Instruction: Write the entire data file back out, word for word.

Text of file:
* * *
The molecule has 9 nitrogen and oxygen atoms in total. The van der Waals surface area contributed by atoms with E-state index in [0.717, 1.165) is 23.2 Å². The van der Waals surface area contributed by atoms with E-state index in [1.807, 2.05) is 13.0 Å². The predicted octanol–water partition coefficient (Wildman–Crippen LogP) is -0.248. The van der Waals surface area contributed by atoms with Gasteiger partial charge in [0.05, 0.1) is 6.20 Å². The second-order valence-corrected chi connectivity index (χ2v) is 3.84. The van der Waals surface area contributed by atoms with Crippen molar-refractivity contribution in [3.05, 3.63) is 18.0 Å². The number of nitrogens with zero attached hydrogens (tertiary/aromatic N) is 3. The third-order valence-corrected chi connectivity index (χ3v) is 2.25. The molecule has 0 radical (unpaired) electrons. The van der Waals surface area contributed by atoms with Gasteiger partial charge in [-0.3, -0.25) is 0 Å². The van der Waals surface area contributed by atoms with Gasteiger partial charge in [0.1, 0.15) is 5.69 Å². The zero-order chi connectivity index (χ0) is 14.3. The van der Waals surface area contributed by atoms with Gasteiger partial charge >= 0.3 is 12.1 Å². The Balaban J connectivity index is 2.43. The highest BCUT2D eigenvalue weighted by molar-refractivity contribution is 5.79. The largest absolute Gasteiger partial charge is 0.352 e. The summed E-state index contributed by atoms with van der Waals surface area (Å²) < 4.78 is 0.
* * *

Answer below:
The molecule has 9 nitrogen and oxygen atoms in total. The van der Waals surface area contributed by atoms with E-state index in [0.717, 1.165) is 23.2 Å². The van der Waals surface area contributed by atoms with E-state index in [1.807, 2.05) is 13.0 Å². The predicted octanol–water partition coefficient (Wildman–Crippen LogP) is -0.248. The van der Waals surface area contributed by atoms with Gasteiger partial charge in [0.05, 0.1) is 6.20 Å². The second-order valence-corrected chi connectivity index (χ2v) is 3.84. The van der Waals surface area contributed by atoms with Crippen molar-refractivity contribution in [3.05, 3.63) is 18.0 Å². The number of nitrogens with zero attached hydrogens (tertiary/aromatic N) is 3. The third-order valence-corrected chi connectivity index (χ3v) is 2.25. The molecule has 0 radical (unpaired) electrons. The van der Waals surface area contributed by atoms with Gasteiger partial charge in [-0.3, -0.25) is 0 Å². The van der Waals surface area contributed by atoms with Gasteiger partial charge in [0.1, 0.15) is 5.69 Å². The zero-order chi connectivity index (χ0) is 14.3. The van der Waals surface area contributed by atoms with Gasteiger partial charge >= 0.3 is 12.1 Å². The Balaban J connectivity index is 2.43. The highest BCUT2D eigenvalue weighted by molar-refractivity contribution is 5.79. The largest absolute Gasteiger partial charge is 0.352 e. The summed E-state index contributed by atoms with van der Waals surface area (Å²) < 4.78 is 0.